|God of Compassion, Tenderness and Love|
Krishna statue at the Sri Mariamman temple, Singapore
|Affiliation||Svayam Bhagavan, Paramatman, Brahman, Vishnu, Radha Krishna|
|Abode||Goloka Vrindavana, Gokula, Dwarka|
|Texts||Bhagavata Purana, Harivamsa, Vishnu Purana, Mahabharata (Bhagavad Gita), Gita Govinda|
|Festivals||Krishna Janmashtami, Holi|
|Born||Mathura, Kingdom of Surasena (present-day Uttar Pradesh, India)|
|Consorts||Radha, the Ashtabharyas, and 16,000–16,100 other junior queens[note 1]|
|Parents||Devaki (mother) and Vasudeva (father), Yashoda (foster mother) and Nanda Baba (foster father)|
Krishna (/, [ˈkr̩ʂɳə] ( listen); Sanskrit: कृष्ण, translit. Kṛṣṇa) is a major deity in Hinduism. He is worshiped as the eighth avatar of the god Vishnu and also as the supreme God in his own right. He is the god of compassion, tenderness, and love in Hinduism, and is one of the most popular and widely revered among Indian divinities. Krishna's birthday is celebrated every year by Hindus on Janmashtami according to the lunisolar Hindu calendar, which falls in late August or early September of the Gregorian calendar.
Krishna is also known by numerous names, such as Govinda, Mukunda, Madhusudhana, Vasudeva, and Makhan chor. The anecdotes and narratives of Krishna's life are generally titled as Krishna Leela. He is a central character in the Mahabharata, the Bhagavata Purana and the Bhagavad Gita, and is mentioned in many Hindu philosophical, theological, and mythological texts. They portray him in various perspectives: a god-child, a prankster, a model lover, a divine hero, and as the universal supreme being. His iconography reflects these legends, and shows him in different stages of his life, such as an infant eating butter, a young boy playing a flute, a young man with Radha or surrounded by women devotees, or a friendly charioteer giving counsel to Arjuna.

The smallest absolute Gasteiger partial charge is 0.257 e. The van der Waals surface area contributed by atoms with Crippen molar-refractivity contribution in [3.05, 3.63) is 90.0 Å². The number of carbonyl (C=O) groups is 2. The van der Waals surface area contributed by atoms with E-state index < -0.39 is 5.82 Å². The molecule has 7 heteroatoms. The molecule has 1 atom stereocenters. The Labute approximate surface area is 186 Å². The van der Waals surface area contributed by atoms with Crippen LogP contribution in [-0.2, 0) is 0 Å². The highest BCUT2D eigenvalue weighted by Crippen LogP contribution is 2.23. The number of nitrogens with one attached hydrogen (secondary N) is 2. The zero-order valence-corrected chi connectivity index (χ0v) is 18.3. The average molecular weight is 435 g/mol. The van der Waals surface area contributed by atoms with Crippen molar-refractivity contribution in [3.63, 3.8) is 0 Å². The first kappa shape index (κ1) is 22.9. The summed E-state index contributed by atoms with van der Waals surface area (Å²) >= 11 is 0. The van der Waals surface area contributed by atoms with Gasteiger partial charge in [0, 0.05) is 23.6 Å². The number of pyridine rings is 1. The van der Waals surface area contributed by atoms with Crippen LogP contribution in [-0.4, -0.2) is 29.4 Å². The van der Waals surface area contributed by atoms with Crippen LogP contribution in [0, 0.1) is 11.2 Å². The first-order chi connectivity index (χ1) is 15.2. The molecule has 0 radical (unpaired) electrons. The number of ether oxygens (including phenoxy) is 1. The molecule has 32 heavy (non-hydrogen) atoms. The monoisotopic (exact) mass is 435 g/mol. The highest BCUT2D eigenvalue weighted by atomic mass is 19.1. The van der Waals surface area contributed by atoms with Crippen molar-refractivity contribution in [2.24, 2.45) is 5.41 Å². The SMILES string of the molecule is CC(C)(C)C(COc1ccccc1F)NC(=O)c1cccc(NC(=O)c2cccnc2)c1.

The synonyms of Krishna have been traced to 1st millennium BCE literature. In some sub-traditions, Krishna is worshipped as Svayam Bhagavan, and this is sometimes referred to as Krishnaism. These sub-traditions arose in the context of the medieval era Bhakti movement. Krishna-related literature has inspired numerous performance arts such as Bharatnatyam, Kathakali, Kuchipudi, Odissi, and Manipuri dance. He is a pan-Hindu god, but is particularly revered in some locations such as Vrindavan in Uttar Pradesh, Jagannatha in Odisha, Mayapur in West Bengal, Dwarka and Junagadh in Gujarat, Pandharpur in Maharashtra, Udupi in Karnataka, Nathdwara in Rajasthan and Guruvayur in Kerala. Since the 1960s the worship of Krishna has also spread to the Western world and to Africa, largely due to the work of the International Society for Krishna Consciousness (ISKCON).